Remembering Armando Vazquez

By Danny Torres
Updated: April 11, 2008

NEW YORK — Few will forget the lively conversations and poignant laughter of Armando Vázquez when he told his memorable stories about his native Cuba, the Negro Leagues and its celebrated figures — Hall of Famers Martin Dihigo, Satchel Paige or Josh Gibson.

How many former players can say they played against so many Hall of Famers?

Armando Vázquez would have told you he saw it all from the very beginning. And, for the most part, he did.

Amazingly, even in his 80s, he remembered every detail. Like an old sage, he had made history part of his being. On March 16, Vázquez died at St. Luke’s Hospital in Manhattan. He was 86.

His career was prolific, playing throughout the Americas. Most notably, Vázquez played with the New York Cubans in the Negro Leagues. That was 60 years ago, though it seemed like yesterday to him.

He also played with the Indianapolis Clowns, Havana la Palomas, Brandon Greys and in the Mexican League. The reason he came to the United States, he would admit, was to follow in the footsteps of his childhood hero, the legendary Dihigo.

With the integration of black players into the Major Leagues came dwindling attendance at the Negro League games, making the league increasingly difficult to sustain. Sadly, it would fold.

Although other black teams continued to play into the 1950s, it wasn’t the same as their stars jumped to the Major Leagues. Vázquez would eventually travel north to Canada and play in the Canadian League with the Brandon Greys.

Finally, his career came to a close after a brief stint with the Mexico City Tigers.

As interest in the Negro Leagues revived decades after his retirement, Vázquez made himself available at a number of Negro League events throughout New York and the country.

He attended the annual Pop Lloyd Weekend in Atlantic City, N.J., which recognized the outstanding contributions of Negro League players while reaching out to Atlantic City youth.

The New York Mets could always count on Vázquez at their annual Negro Leagues Night at Shea Stadium or KeySpan Park. He was often seen, along with his dear friend Jim Robinson, who played with the Clowns and the Kansas City Monarchs, signing autographs for fans in the pregame ceremony.

For close to 15 years, Vázquez was a devoted supporter of the Harlem Little League. He believed that every child should be given the opportunity to learn the game of baseball. His involvement was a testament to his dedication to a sport that had given him a place in history, even when society had not.

If you asked Vázquez his recollections of the Negro Leagues, he would slowly kick his head back and begin by saying one of his catchy monikers, “Mira Chico” or “Chacho.”

At that moment, you were pulled into his life, the 1940s, waiting to hear about the player that did something extraordinary. Every story was an event. Every analysis was a lesson. This particular time it was Josh Gibson, “The Black Babe Ruth.”

“You know Josh Gibson hit a ball so hard that when it hit the outfield wall, it ricocheted back to second base,” Vázquez said.

His laughter was full of admiration and a residue of disbelief.

“The ball came right back to me,” he said.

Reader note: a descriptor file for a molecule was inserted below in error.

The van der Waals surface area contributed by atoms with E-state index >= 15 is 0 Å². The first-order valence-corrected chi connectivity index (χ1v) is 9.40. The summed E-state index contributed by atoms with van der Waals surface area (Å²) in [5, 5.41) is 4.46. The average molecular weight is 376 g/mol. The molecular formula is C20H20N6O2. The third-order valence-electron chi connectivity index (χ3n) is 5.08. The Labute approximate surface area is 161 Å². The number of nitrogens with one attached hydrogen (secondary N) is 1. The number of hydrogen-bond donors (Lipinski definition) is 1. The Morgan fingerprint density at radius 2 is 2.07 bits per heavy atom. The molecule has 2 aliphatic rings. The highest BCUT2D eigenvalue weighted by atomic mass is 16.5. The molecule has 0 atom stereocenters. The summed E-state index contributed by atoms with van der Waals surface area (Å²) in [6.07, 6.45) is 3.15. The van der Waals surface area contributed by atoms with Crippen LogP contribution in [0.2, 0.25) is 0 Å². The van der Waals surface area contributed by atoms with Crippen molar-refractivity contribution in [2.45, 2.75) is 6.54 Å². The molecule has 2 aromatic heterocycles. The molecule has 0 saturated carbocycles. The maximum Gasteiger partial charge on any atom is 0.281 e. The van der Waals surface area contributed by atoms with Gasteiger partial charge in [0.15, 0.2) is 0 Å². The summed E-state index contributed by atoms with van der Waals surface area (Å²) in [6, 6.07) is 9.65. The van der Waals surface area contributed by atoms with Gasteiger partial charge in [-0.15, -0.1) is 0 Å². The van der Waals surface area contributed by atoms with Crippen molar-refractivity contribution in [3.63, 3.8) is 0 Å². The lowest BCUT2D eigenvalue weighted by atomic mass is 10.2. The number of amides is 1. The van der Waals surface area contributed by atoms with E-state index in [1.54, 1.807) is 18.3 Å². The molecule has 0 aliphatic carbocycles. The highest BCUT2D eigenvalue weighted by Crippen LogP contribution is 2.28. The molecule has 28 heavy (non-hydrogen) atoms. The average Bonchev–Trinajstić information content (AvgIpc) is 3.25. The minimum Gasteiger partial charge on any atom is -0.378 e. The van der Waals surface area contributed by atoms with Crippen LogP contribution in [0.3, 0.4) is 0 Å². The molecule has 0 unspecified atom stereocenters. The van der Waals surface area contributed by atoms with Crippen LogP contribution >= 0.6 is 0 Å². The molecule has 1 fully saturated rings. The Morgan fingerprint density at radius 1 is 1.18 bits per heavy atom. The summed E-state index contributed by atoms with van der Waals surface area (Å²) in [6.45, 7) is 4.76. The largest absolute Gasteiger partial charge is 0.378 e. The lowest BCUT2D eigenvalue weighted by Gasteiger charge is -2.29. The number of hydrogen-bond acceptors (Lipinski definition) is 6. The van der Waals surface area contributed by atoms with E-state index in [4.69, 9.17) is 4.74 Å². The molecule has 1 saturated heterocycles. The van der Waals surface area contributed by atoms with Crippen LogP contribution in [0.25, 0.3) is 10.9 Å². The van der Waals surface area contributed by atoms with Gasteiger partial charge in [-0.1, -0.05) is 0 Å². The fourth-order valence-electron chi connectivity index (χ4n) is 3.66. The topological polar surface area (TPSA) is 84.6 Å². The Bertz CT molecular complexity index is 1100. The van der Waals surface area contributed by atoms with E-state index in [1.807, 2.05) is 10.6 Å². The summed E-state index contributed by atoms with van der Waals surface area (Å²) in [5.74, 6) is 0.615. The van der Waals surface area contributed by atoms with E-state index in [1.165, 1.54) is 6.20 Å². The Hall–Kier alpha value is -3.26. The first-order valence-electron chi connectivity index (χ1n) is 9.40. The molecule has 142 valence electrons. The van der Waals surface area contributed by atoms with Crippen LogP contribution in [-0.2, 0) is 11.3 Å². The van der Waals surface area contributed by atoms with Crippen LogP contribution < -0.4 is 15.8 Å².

Did Armando Vázquez play against the finest during an era of bigotry and segregation?


Vázquez left the Negro Leagues in 1949 and played in Canada for three years. Upon returning to The States, he resumed playing with the Clowns as a first baseman. There was a young, spirited shortstop who eventually would be known for his quick wrists when hitting the long ball. Vázquez would tutor this hard-working pupil.

His name was Henry Aaron.

In 2006, Vázquez would once again travel north to Canada for his induction into the Manitoba Baseball Hall of Fame. He proudly showed off his award, which he displayed in his apartment along with a number of citations he received throughout the years.

He traveled to Memphis, Tenn., last March to be a part of MLB’s inaugural “Civil Rights Game.” While at the game, he spoke with Hall of Famer Dave Winfield, a vice president with the Padres. Winfield invited Vázquez to San Diego to take part in the team’s Negro League festivities at PETCO Park. Other invitees included Monte Irvin, Don Newcombe, Luis Tiant and Jim Robinson.

Vázquez would also be a part of a historical documentary, “The Legacy of 21,” on Roberto Clemente, created by Latino Sports Ventures and the production team of Byron Hunter, Julio Pabon and George Alverio. The documentary is being shown around the country to help promote the effort to retire Clemente’s number throughout baseball.

Upon hearing the news of Vázquez’s passing, Robinson talked about their unique friendship.

“Armando was a heck of a friend and soul to everyone,” Robinson said. “He shared his life with everyone, and for that, I’m grateful. What one can identify as a friend, he was truly one to me.”

Don Motley, the executive director of the Negro Leagues Baseball Museum in Kansas City, would simply say what so many have already expressed about Armando Vázquez, “He was my buddy.”

Vázquez was a member of the Negro League Baseball Players Association. On the message board on their Web site, someone posted some heartfelt words dedicated to the memory of this unbelievable player and human being:

“Armando was a great family friend. He and my father played on the New York Cubans together. The one thing I remember about Armando is that when I was small and would sit in the dugout, he would sing to me between the innings. He will be missed.”